FCC Being Anything but CALM About Congressional Letter – Asks for Public Comments on CALM Act Enforcement

Earlier this week, we highlighted a letter sent last week from Congresswoman Anna Eshoo asking the FCC to review CALM Act complianceThe letter noted that the FCC has received thousands of complaints about loud commercials in the decade that the law has been in effect without having taken any enforcement action.  The FCC wasted no time in reacting, with Media Bureau issuing a request late Monday for comments on the current rules which implement the law and whether changes to those rules are needed.  Comments are due June 3, 2021, with reply comments due by July 9.

The CALM Act (the Commercial Advertisement Loudness Mitigation Act) was passed in 2011 due to the perception of many in Congress that the volume of commercials on broadcast, cable and satellite television was far higher than that in the programming that surrounded the commercials.  After the legislation was passed, the FCC adopted rules to implement the Act (which we described here).  Those rules were principally based on compliance with a set of ATSC (Advanced Television Systems Committee) recommended practices, to be enforced through a complaint-driven system. The FCC has updated those rules once (when ATSC updated its recommended practices – see our article here).  The FCC now asks if those rules should be revisited to make them more effective in combatting the perceived problem of loud commercials.

In this week’s request, the Media Bureau asks for consumers to let the FCC know about their experiences in watching programming carried by TV stations and MVPDs and the commercials carried in such programs.  Without setting out any specific proposals, the FCC also asks the industry to comment as to whether the CALM Act rules are still effective in combatting loud commercials or if they need to be changed to better reflect current industry practices and technologies.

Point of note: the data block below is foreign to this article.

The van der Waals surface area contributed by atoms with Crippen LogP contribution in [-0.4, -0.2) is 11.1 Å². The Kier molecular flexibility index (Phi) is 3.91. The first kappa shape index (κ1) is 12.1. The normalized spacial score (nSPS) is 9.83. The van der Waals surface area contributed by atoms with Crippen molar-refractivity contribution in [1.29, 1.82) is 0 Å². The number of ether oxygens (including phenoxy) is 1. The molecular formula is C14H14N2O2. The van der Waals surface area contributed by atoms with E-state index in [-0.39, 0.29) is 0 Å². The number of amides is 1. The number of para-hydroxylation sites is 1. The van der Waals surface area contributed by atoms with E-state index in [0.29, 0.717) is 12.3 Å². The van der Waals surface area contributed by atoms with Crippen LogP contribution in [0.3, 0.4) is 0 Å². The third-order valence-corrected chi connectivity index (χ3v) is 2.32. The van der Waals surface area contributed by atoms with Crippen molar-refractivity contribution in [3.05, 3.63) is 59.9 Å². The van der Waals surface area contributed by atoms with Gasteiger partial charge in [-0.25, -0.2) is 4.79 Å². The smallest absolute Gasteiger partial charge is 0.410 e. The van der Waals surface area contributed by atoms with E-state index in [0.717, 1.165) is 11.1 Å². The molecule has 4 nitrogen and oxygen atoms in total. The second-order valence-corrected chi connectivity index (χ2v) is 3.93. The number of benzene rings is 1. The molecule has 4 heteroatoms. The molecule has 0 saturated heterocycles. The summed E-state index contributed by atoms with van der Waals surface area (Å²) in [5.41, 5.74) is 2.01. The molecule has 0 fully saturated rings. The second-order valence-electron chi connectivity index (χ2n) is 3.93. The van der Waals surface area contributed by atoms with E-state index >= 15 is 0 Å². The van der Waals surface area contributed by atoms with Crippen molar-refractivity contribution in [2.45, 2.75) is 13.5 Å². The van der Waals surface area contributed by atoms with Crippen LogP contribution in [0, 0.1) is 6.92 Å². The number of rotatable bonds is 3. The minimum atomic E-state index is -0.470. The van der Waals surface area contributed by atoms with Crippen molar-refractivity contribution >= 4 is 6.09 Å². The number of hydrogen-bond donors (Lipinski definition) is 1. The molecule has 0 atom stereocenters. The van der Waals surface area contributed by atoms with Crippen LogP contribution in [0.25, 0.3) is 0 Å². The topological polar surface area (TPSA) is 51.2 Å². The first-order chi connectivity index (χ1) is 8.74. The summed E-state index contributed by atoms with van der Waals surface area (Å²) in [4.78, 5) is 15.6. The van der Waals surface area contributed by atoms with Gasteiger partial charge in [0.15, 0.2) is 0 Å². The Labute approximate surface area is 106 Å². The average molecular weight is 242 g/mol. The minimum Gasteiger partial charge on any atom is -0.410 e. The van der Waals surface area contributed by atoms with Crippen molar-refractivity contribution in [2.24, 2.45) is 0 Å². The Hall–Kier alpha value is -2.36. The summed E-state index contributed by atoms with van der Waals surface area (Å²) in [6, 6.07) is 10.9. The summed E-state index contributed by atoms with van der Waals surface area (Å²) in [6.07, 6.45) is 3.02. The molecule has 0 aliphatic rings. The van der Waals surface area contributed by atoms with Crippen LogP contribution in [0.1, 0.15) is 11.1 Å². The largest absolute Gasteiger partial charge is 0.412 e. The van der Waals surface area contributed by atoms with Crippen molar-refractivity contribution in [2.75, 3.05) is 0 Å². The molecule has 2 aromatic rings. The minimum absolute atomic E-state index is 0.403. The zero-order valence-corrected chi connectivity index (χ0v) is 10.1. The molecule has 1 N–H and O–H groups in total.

This is just a request for public comment.  No specific changes in the current rules are proposed, and thus none could be adopted by the FCC unless and until they were proposed through a formal Notice of Proposed Rulemaking on which the industry and other interested parties could comment.  But the speed with which this request was generated suggests, as we noted on Monday, that this could be an area where the FCC could become active in enforcing the current rules.  TV broadcasters should be reviewing their CALM Act compliance now.  They should also offer in the comments due later this year and in any subsequent related proceeding any proposals they may have on how to make the system work better.

Courtesy Broadcast Law Blog